Emergency services are battling to contain more than 100 fires throughout NSW. One man is dead, the result of a heart attack while defending his house, and more than 200 homes have been destroyed.
The CSIRO estimates that on average one life is lost for every 17 homes burnt down in bushfires. That the death toll at this point is not higher is testament to the work being done by firefighters and volunteers.
Containing bushfires in extreme conditions is dangerous enough. The task has been made even more difficult by the O’Farrell government’s budget cuts to fire services. The state government is ripping $64 million out of NSW Bushfire Response over four years, beginning in the 2013 financial year with $7.6 million.
Like all emergency responses, firefighting places great demands on workers. For the budget targets to be met, the cost will ultimately fall upon the firefighters, resulting in deterioration in their conditions.
The cuts have forced the closure of numerous fire stations throughout the state. The Fire Brigade Employees Union reported that fire stations in “Camden, Riverwood, Miranda, Mona Vale and Ryde were closed because of budget cuts and crews from Macquarie Fields, Ashfield, Botany and Newtown covered the areas, leaving their own fire stations vacant”.
A risky policy of placing fire stations temporarily offline has been forced upon Fire and Rescue NSW. Permanently staffed stations are being closed for the first time in history under the O’Farrell government. FBEU state secretary Jim Casey expressed concern that such a policy leaves firefighters stretched:
“Current budget cuts mean the state government is treating fire protection like a game of musical chairs, shuffling resources around the city … At some stage the music will stop and it will be left exposed, with communities around Sydney and the state the ones that will suffer.
“The FBEU is urging the NSW government to lift these budget cuts”, Casey continued, “and end the practice of temporarily closing fire stations, especially with the experts warning of a dangerous fire season ahead”.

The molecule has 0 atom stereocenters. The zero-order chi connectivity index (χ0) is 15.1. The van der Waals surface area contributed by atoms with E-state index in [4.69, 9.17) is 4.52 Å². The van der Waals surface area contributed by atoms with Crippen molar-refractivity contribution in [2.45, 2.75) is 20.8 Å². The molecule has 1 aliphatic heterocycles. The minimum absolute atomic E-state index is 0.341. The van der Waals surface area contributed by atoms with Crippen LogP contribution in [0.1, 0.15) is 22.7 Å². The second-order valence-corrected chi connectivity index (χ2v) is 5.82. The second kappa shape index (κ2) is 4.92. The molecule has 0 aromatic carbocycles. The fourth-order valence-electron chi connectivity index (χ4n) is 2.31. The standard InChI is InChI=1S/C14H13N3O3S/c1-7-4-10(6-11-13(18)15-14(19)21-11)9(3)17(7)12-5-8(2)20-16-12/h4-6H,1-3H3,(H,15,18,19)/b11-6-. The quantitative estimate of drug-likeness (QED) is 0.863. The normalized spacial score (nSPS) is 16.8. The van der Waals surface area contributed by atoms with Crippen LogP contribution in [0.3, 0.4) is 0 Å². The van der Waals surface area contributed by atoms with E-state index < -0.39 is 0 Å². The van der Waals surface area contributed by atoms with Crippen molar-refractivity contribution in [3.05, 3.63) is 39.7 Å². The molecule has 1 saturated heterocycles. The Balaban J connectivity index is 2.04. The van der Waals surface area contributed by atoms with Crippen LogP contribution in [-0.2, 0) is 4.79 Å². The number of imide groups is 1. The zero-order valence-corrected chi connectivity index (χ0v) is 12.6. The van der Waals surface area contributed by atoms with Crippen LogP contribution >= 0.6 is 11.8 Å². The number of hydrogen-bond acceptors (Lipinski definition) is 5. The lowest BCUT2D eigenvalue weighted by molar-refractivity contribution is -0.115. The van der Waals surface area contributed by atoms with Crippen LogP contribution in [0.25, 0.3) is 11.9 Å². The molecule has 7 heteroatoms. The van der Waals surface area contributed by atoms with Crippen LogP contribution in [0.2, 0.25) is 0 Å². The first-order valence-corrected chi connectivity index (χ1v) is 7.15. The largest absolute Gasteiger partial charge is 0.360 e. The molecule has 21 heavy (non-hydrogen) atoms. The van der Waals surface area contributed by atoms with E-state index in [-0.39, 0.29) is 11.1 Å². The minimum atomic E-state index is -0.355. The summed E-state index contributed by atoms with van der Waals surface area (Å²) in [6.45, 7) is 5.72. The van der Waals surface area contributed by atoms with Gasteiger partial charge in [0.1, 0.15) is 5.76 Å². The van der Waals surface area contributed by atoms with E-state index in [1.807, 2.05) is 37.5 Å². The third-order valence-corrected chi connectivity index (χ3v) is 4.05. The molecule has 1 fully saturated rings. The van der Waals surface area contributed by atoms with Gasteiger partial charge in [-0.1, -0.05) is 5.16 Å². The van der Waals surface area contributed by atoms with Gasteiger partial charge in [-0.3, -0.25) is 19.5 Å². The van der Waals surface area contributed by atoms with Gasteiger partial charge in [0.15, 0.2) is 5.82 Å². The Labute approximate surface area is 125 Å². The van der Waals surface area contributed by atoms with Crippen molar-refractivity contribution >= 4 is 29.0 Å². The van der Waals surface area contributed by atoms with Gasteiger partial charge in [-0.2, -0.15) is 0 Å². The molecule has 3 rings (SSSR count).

The budget cuts also extend to the Rural Fire Services, putting further stress on volunteer firefighters to alleviate the pressure on the already short-handed permanent staff. The NSW RFS has more than 70,000 volunteers but only 1,000 salaried staff. The commitment of volunteer firefighters comes at a great individual cost.
The state has not shown the same commitment to them. Funding to the Rural Fire Service has been cut from $307m in 2010-11 to $287m in 2011-12 and will be slashed by a further 3.1 percent in 2013.
These cuts come as the leaked “second-order draft” document of the Intergovernmental Panel on Climate Change’s (IPCC) second working group has warned: “Climate change is expected to increase the number of days with very high and extreme fire weather” in Australia. Dealing with bushfires, it warns, “will become increasingly challenging”.
Meanwhile, the federal government has tightened eligibility for recovery payments for those affected by the fires.
The NSW premier has declared a state of emergency, giving emergency services the power to cut off utilities and force evacuations in response to the raging bushfire crisis.
But his government is quite prepared, as Casey puts it, to play “Russian roulette” with the state’s emergency services and people’s lives.